Through the Cotillion of Hours is a DCC RPG Adventure from Purple Ducks Games, and is the third in the Adventure Locations series.
Now, Through the Cotillion of Hours is not your normal adventure, either for the DCC RPG or pretty much any D&D type game (it should be noted that I think this would work well in ANY OSR game system, not just the DCC RPG). This is an adventure taking place in the realm of sleep, a dream world if you will. The players will have the opportunity to achieve something that they are questing for.
Since it is far from your usual adventure setting (and the adventure itself can kick off in the midst of another adventure) the usual rules don't necessarily follow. Time is the players' greatest foe, and it's passage is not always constant or consistant.
It is not a combat driven adventure (although players could certainly turn it into one). It's puzzle driven. Well, maybe not puzzle driven totally either. It requires thought. Not in the impossible "Lich Dungeon" manner either.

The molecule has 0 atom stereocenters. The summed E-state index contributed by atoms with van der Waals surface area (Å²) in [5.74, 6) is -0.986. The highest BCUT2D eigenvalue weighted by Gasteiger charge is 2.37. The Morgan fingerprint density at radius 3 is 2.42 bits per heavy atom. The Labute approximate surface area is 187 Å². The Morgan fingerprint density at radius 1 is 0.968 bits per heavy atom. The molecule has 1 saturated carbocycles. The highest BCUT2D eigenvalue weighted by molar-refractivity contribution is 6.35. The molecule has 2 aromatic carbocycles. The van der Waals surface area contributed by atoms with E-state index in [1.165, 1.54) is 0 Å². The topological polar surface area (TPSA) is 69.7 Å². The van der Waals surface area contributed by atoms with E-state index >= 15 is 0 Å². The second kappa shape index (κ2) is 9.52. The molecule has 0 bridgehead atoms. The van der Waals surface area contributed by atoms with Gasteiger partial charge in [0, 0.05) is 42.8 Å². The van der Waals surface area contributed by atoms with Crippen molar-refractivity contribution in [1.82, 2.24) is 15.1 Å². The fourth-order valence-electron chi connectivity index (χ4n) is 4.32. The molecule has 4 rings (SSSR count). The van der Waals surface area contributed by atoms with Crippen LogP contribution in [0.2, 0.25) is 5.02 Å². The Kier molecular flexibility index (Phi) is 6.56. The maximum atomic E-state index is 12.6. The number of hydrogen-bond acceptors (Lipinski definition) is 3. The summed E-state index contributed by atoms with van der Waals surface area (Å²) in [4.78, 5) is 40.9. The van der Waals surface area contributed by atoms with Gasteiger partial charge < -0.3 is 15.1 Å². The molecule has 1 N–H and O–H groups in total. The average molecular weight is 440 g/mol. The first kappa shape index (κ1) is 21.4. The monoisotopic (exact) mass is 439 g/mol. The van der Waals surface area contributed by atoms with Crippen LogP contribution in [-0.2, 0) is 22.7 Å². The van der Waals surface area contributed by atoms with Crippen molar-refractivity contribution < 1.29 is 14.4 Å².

It's also a reusable adventure. If players fail in achieving their goal the first time, they may get summoned again at a later time. I like the whole concept, because it is not the normal adventure one would expect in any sense of the word.
The map is well done, and the inclusion of a unlabeled players map is always a boon for online groups. Purple Duck does a very good job with this as always.
Scott Ackerman does the art. Have I said enough great stuff about Scott's work (which also graces the header of this blog)? Much awesomeness. The piece I have above is one of Scott's works from the interior of the adventure. The cover is nice too, but this piece speaks more about the adventure than I can put into words.
If I were to make one suggestion, maybe the pieces could be put together again in the back of the adventure, for use a player aids or visuals. It's always shame when great art is seen only by one of the 5 or more people at the (virtual) gaming table. When I get a chance to run this, it will be with all the art saved and ready to be shown to the players when appropriate to set the mood and tone.
[5 of 5 Stars!]